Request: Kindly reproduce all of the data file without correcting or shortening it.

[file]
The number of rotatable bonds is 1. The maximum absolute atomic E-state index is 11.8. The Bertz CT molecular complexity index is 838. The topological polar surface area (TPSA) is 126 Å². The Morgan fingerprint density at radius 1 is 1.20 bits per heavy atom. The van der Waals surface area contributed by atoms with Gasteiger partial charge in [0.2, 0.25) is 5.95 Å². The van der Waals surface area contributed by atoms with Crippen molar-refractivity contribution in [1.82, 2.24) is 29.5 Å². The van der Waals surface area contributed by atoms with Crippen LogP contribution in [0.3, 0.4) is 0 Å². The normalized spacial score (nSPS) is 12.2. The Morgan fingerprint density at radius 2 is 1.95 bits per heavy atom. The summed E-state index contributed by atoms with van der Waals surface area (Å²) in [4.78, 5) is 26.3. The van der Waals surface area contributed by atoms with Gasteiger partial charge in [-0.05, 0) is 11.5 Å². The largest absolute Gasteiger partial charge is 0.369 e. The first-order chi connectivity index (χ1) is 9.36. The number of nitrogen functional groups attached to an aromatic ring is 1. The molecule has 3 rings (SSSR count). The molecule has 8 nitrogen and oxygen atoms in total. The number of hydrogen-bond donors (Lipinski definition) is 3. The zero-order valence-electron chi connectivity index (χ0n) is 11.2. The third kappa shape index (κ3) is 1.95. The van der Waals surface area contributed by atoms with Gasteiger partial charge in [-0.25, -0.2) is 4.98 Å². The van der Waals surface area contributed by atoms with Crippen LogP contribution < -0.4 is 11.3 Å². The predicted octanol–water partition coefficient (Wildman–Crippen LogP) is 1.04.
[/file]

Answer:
The number of rotatable bonds is 1. The maximum absolute atomic E-state index is 11.8. The Bertz CT molecular complexity index is 838. The topological polar surface area (TPSA) is 126 Å². The Morgan fingerprint density at radius 1 is 1.20 bits per heavy atom. The van der Waals surface area contributed by atoms with Gasteiger partial charge in [0.2, 0.25) is 5.95 Å². The van der Waals surface area contributed by atoms with Crippen molar-refractivity contribution in [1.82, 2.24) is 29.5 Å². The van der Waals surface area contributed by atoms with Crippen LogP contribution in [0.3, 0.4) is 0 Å². The normalized spacial score (nSPS) is 12.2. The Morgan fingerprint density at radius 2 is 1.95 bits per heavy atom. The summed E-state index contributed by atoms with van der Waals surface area (Å²) in [4.78, 5) is 26.3. The van der Waals surface area contributed by atoms with Gasteiger partial charge in [-0.05, 0) is 11.5 Å². The largest absolute Gasteiger partial charge is 0.369 e. The first-order chi connectivity index (χ1) is 9.36. The number of nitrogen functional groups attached to an aromatic ring is 1. The molecule has 3 rings (SSSR count). The molecule has 8 nitrogen and oxygen atoms in total. The number of hydrogen-bond donors (Lipinski definition) is 3. The zero-order valence-electron chi connectivity index (χ0n) is 11.2. The third kappa shape index (κ3) is 1.95. The van der Waals surface area contributed by atoms with Gasteiger partial charge in [-0.25, -0.2) is 4.98 Å². The van der Waals surface area contributed by atoms with Crippen LogP contribution < -0.4 is 11.3 Å². The predicted octanol–water partition coefficient (Wildman–Crippen LogP) is 1.04.